We hear more and more about inflation and rising interest rates. Not a good prospect for investors.
Helge Müller: Yes, it’s a big issue. The waters on the markets have sloshed back and forth in the first two months of the year. Technology stocks initially experienced another price surge. But a few weeks ago, things turned around, and the NASDAQ 100, the technology companies index, is now trailing the Standard & Poor 500, the index of America’s largest companies, for the first time in recent memory. And this trend will continue, I think.
Since November, we’ve seen a sector rotation from value stocks, companies with much substance, to growth stocks, companies with high growth and earnings potential; paradoxically, investors opt for stocks in one category at a time, but rarely for both at the same time. This behavior may be linked to inflation expectations. For example, in the eurozone, annual price inflation was still 0.2 percent in November 2020, but by February, it was already 1.4 percent.
Which was also due to certain factors, such as the end of the temporarily reduced German value-added tax.
Agreed. But the underlying issue responsible for this is the sharp increase in the money supply that has been brought about by the pandemic. We’re seeing massive interventions by governments, stimuli in double-digit percentages of economic output, and by central banks in the form of bond-buying programs.
We are talking about classic investment drivers, basically.
According to economist Milton Friedmann, yes. But after the financial crisis of 2007/08, when comparable measures were taken, even if on a smaller scale, there was no increase in inflation.
The financial crisis was, at its core, a banking crisis.
Precisely, which is why the banks have passed on very little of the money made available to them by the central banks. This time, we are not dealing with a banking crisis. So the banks are now providing companies with liquidity on a large scale, on credit. This means that more money is getting into circulation, which further pushes the economy. Interestingly, central banks have indicated that they are not intending to raise interest rates for a long time. We see a combination of factors leading to an exciting situation.
Has this kind of initial situation existed before, and if so, can we learn from it?
Indeed, and it happened in the 1950s. The lesson, in a nutshell, is that it took quite a long time for inflation to set in, about five years. And during that time, we had so-called financial repression: government debt fell in real terms during the inflation years, while interest rates remained low.
Stocks and bonds are tangible assets and actually offer protection against inflation, don’t they?
Yes, they do. Although in the case of, say, 30-year U.S. Treasury bonds, a one percent increase in interest rates translates into about 30 percent in the bond price. In recent months, interest rates have gone up about one percentage point at the long end, after previously trading at about the same level as 10-year bonds, which is not normal. Let’s be clear: We don’t expect interest rates to rise quickly across the board. But we do expect the global economy to do well again soon, partly because of the stimulus packages and the further liquidity getting into circulation.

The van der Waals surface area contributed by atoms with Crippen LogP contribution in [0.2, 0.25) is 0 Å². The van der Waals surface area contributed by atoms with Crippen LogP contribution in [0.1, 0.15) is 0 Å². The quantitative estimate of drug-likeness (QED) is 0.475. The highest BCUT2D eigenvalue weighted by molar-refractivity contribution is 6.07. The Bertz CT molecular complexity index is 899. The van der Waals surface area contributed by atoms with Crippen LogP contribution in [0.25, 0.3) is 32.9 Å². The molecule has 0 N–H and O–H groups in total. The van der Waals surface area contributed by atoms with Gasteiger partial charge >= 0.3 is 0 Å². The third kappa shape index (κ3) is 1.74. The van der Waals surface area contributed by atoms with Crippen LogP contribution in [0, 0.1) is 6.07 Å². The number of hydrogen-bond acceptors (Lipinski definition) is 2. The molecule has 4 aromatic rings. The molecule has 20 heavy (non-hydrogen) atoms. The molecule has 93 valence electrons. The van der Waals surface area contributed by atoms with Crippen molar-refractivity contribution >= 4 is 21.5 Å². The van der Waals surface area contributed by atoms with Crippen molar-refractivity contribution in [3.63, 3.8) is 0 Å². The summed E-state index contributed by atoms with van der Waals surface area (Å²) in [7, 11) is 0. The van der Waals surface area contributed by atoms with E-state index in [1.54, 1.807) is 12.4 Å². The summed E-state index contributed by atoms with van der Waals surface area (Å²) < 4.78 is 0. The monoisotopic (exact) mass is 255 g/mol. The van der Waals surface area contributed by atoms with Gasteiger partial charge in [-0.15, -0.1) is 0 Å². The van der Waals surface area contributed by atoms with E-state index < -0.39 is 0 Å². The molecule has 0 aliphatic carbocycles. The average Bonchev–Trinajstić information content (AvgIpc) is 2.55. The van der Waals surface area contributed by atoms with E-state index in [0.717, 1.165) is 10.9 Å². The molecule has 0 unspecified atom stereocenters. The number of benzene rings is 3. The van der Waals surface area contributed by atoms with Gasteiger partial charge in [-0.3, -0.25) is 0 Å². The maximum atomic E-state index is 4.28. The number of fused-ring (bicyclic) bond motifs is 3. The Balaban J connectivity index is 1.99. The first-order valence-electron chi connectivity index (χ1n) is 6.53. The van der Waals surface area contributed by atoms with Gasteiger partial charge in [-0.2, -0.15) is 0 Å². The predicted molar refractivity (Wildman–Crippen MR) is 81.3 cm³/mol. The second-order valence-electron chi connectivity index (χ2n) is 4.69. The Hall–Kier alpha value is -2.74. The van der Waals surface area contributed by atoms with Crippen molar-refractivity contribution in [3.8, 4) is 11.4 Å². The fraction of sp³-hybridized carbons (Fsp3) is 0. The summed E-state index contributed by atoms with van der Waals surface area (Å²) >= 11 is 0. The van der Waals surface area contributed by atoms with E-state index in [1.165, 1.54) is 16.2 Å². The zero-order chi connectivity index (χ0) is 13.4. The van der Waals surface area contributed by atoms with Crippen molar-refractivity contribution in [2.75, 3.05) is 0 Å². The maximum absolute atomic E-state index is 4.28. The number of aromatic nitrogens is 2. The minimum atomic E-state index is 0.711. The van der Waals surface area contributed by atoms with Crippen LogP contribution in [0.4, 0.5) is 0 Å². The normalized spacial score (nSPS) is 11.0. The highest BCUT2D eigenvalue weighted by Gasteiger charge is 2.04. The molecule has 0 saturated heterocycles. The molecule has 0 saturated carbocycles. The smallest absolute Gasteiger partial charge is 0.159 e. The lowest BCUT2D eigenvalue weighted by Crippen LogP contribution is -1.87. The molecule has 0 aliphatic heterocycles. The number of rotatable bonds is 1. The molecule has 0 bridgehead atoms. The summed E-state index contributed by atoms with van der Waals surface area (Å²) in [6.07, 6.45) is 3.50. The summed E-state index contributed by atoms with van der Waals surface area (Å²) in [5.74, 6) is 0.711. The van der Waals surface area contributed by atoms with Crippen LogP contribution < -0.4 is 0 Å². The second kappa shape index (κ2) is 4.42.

So what do you recommend to investors?
We need to identify companies that will benefit. Those that can pass on inflation-related additional costs to their customers. Then they will earn more because the higher prices bring in more money.
To do this, we look at the profit growth forecasts and assume that the direction and pace of growth can be roughly maintained. This allows us to say how a reasonable price/earnings ratio could look like in ten years’ time. For Alphabet, the parent company of Google and YouTube, we arrive at a potential of 400 percent share price growth in ten years – even at a discount from today’s P/E ratio and without inflation – that is, around 20 percent per year. Alphabet is not an isolated case, nor do we see the bubble described by some observers.
Alphabet is a technology company, and the stock is a growth stock. Do you have a value stock recommendation?
Yes, there are so-called cyclical stocks that appeal to us: chemical companies, industrial or commodity companies, and banks. They are representative of sectors that have been left behind recently but are now benefiting from the scenario described.
Can you name any companies?
For example, the Swiss/British commodities producer and trader Glencore. The stock’s P/E ratio, after earnings, is only at about 11; 17 seems reasonable to us. In banks, we look at Deutsche Bank; investors currently value the institution at about 0.35 of its book value, which is pretty low – is the bank going bust, or is the business model obsolete? We do not think so. We also hold the broad-based German chemical and conglomerate BASF, industrial giant Siemens, or the car and motorcycle manufacturer BMW. Nevertheless, we continue to focus our investments on technology companies, global consumer goods companies, and the healthcare sector.
A unique selling point of your asset management is expertise in fixed income. What do you currently say about bonds?
There is still money to be made in high-yield, high-interest corporate bonds. From the fast-food group Yum! Brands, investors who invest in dollars receive 4.5 percent interest. In euros, Burger King France, for example, pays 5.25 percent. And in pound sterling, we recommend the bond issued by the company that operates Heathrow Airport, which pays 4.6 percent. For government bonds, on the other hand, we still have only two words of advice: hands off.